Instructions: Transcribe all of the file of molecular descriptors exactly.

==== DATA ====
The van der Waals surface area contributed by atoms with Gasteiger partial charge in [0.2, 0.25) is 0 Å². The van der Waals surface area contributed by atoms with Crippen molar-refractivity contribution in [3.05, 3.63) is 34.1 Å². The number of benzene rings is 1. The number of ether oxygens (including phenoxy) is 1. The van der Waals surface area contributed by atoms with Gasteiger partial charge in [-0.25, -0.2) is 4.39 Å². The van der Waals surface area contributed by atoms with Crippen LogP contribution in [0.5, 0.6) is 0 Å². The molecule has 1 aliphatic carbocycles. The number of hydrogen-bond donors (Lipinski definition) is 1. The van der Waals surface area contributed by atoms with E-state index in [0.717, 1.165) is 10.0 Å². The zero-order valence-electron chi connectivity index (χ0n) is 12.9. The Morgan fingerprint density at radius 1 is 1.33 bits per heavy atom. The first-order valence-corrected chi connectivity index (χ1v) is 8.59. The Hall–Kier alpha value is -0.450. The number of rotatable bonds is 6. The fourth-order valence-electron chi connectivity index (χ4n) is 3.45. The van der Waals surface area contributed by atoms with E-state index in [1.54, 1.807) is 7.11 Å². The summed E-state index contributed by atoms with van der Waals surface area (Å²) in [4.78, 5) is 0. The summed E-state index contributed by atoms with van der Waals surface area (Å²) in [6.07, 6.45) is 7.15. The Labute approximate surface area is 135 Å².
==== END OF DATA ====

The van der Waals surface area contributed by atoms with Gasteiger partial charge in [0.2, 0.25) is 0 Å². The van der Waals surface area contributed by atoms with Crippen molar-refractivity contribution in [3.05, 3.63) is 34.1 Å². The number of benzene rings is 1. The number of ether oxygens (including phenoxy) is 1. The van der Waals surface area contributed by atoms with Gasteiger partial charge in [-0.25, -0.2) is 4.39 Å². The van der Waals surface area contributed by atoms with Crippen LogP contribution in [0.5, 0.6) is 0 Å². The molecule has 1 aliphatic carbocycles. The number of hydrogen-bond donors (Lipinski definition) is 1. The van der Waals surface area contributed by atoms with E-state index in [0.717, 1.165) is 10.0 Å². The zero-order valence-electron chi connectivity index (χ0n) is 12.9. The Morgan fingerprint density at radius 1 is 1.33 bits per heavy atom. The first-order valence-corrected chi connectivity index (χ1v) is 8.59. The Hall–Kier alpha value is -0.450. The number of rotatable bonds is 6. The fourth-order valence-electron chi connectivity index (χ4n) is 3.45. The van der Waals surface area contributed by atoms with E-state index in [1.54, 1.807) is 7.11 Å². The summed E-state index contributed by atoms with van der Waals surface area (Å²) in [4.78, 5) is 0. The summed E-state index contributed by atoms with van der Waals surface area (Å²) in [6.07, 6.45) is 7.15. The Labute approximate surface area is 135 Å².